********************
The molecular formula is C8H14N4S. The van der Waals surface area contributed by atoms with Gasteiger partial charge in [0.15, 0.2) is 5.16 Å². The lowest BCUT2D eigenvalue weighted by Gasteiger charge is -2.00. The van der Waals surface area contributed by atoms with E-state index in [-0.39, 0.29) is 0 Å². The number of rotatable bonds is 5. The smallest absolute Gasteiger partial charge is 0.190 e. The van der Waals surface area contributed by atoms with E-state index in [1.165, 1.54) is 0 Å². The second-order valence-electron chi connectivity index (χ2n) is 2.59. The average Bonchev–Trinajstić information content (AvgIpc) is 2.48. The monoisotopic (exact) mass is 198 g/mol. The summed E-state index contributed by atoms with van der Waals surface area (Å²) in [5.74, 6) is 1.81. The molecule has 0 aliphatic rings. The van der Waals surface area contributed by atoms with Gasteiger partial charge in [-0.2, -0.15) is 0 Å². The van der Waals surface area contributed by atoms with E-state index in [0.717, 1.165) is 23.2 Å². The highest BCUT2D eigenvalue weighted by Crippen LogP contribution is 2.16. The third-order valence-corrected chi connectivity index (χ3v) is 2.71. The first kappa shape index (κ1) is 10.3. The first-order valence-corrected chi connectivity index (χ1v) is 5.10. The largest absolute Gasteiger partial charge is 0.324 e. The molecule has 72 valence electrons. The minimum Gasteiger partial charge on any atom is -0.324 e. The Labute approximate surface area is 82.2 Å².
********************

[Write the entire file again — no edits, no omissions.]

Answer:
The molecular formula is C8H14N4S. The van der Waals surface area contributed by atoms with Gasteiger partial charge in [0.15, 0.2) is 5.16 Å². The lowest BCUT2D eigenvalue weighted by Gasteiger charge is -2.00. The van der Waals surface area contributed by atoms with E-state index in [-0.39, 0.29) is 0 Å². The number of rotatable bonds is 5. The smallest absolute Gasteiger partial charge is 0.190 e. The van der Waals surface area contributed by atoms with E-state index in [1.165, 1.54) is 0 Å². The second-order valence-electron chi connectivity index (χ2n) is 2.59. The average Bonchev–Trinajstić information content (AvgIpc) is 2.48. The monoisotopic (exact) mass is 198 g/mol. The summed E-state index contributed by atoms with van der Waals surface area (Å²) in [5.74, 6) is 1.81. The molecule has 0 aliphatic rings. The van der Waals surface area contributed by atoms with Gasteiger partial charge in [-0.2, -0.15) is 0 Å². The van der Waals surface area contributed by atoms with E-state index in [0.717, 1.165) is 23.2 Å². The highest BCUT2D eigenvalue weighted by Crippen LogP contribution is 2.16. The third-order valence-corrected chi connectivity index (χ3v) is 2.71. The first kappa shape index (κ1) is 10.3. The first-order valence-corrected chi connectivity index (χ1v) is 5.10. The largest absolute Gasteiger partial charge is 0.324 e. The molecule has 72 valence electrons. The minimum Gasteiger partial charge on any atom is -0.324 e. The Labute approximate surface area is 82.2 Å².